As I sit on the board of Recording for the Blind & Dyslexic, I have been thinking about the different ways people learn. RFB&D gives students the tools to learn by listening. We call that a disability. I think it may soon be seen as an advantage.
A group of Danish academics say we are passing through the other side of what they wonderfully call the Gutenberg Parenthesis, leaving the structured, serial, permanent, authored, controlled era of text and returning, perhaps, to what came before the press: a time when communication and content cross, when process dominates product, when knowledge is distributed by people passing it around, when we remix it along the way, when we are more oral and aural.
That's what makes me think that RFB&D's clients may end up with a leg up. They understand better than the textually oriented among us how to learn through hearing. Rather than being seen as the people who need extra help, perhaps they will be in the position to give the rest of us help.
And I thought that as I read Matt Richtel's piece in the New York Times today, "Growing Up Digital, Wired for Distraction." It starts off lamenting that a student got only 43 pages through Cat's Cradle. But as @HowardOwens responded on Twitter: "Gee, a 17-year-old only gets 43 pages into his summer reading assignment. Like, that's never happened before."
Richtel and the experts he calls blame technology, of course, for shortening our attention spans, just as Nick Carr and Andrew Keen do, lamenting the change. But the assumption they all make is that the way we used to do it is the right way. What if, as I said in Short Attention Span Theater (aka Twitter), we're evolving:
"Maybe the issue isn't that we're too distracted to read but that reading can finally catch up with how our brains really work."
Richtel, to his credit, focuses at the end of his piece on a distracted student who can, indeed, focus -- not on the books he's assigned but on the video he's making. Maybe that's because he's creating. Maybe it's because he's working with tools that give him feedback. Maybe it's because he is communicating with an audience.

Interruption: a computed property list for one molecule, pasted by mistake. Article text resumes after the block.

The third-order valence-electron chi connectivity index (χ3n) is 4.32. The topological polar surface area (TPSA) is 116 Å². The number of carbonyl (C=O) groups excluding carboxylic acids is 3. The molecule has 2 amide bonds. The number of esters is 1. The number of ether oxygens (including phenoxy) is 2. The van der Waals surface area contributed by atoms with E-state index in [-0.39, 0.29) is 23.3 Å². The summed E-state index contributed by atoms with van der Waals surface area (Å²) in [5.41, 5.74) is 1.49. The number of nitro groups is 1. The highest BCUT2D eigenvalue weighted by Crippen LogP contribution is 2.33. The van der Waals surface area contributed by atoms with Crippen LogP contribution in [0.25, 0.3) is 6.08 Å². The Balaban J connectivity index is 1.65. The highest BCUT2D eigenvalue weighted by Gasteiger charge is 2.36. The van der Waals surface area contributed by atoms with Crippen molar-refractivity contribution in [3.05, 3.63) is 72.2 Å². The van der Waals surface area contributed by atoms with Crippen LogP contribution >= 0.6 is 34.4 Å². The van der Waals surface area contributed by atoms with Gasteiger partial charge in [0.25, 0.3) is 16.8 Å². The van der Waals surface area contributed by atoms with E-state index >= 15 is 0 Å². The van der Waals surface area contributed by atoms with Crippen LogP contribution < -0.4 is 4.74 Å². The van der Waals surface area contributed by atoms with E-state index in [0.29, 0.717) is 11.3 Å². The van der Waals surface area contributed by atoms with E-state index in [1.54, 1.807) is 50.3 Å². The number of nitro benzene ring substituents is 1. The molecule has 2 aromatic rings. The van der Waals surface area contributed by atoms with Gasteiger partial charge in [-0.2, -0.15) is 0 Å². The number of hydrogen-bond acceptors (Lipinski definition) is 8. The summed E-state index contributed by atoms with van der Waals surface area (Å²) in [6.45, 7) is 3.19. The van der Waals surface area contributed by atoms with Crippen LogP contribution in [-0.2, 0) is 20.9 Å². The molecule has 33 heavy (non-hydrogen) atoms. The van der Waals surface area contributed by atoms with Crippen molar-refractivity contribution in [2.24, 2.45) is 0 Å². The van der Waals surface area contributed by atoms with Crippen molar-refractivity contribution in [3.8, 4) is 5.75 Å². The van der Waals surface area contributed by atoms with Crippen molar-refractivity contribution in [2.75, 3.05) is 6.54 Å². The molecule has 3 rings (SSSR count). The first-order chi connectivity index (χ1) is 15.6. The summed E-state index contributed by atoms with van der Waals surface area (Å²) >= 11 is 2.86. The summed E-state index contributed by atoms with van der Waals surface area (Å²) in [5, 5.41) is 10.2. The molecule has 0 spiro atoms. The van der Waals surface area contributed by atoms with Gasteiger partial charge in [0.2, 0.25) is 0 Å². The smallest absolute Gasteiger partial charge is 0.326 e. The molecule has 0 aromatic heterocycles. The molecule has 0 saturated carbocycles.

I spend time on this topic in my next book, Public Parts (when I can concentrate on writing it -- that is, when I'm not blogging and tweeting as I am right now): Technology brings change; change brings fear and retrenchment. Gutenberg scholar Elizabeth Eisenstein reminds us that for 50 years after the invention of the press, we continued to put old wine in this new cask, replicating scribal fonts, content, and models. That's what's happening now: We are trying to fit our old world into the new one that is emerging. We're assuming the old way is the right way.
Mind you, one of the joys of writing this book is that I've had cause to start reading books again. I'll confess I'd fallen off the shelf.
Now I'm enjoying reading books as part of the process of creating, sharing, communicating. I'm learning not just by reading and absorbing but by rethinking and remixing. And I'm thinking the result of my next project after this one may not be a book but something else -- a talk, for example; a book may be a byproduct rather than the goal.
So is this new generation distracted or advanced? How can they best learn? How can they teach? What tools can we use today besides books? What new opportunities do all their tools present? That's what educators should be asking. That's the discussion I'd like to see the Times start.
@SivaVaid(hyanathan) just said on Twitter: "There are no wires in the human mind. So it can't be 'rewired' Get a grip." Right. What can be rewired are media and education and that's what we're seeing happen -- or what we should be seeing happen.
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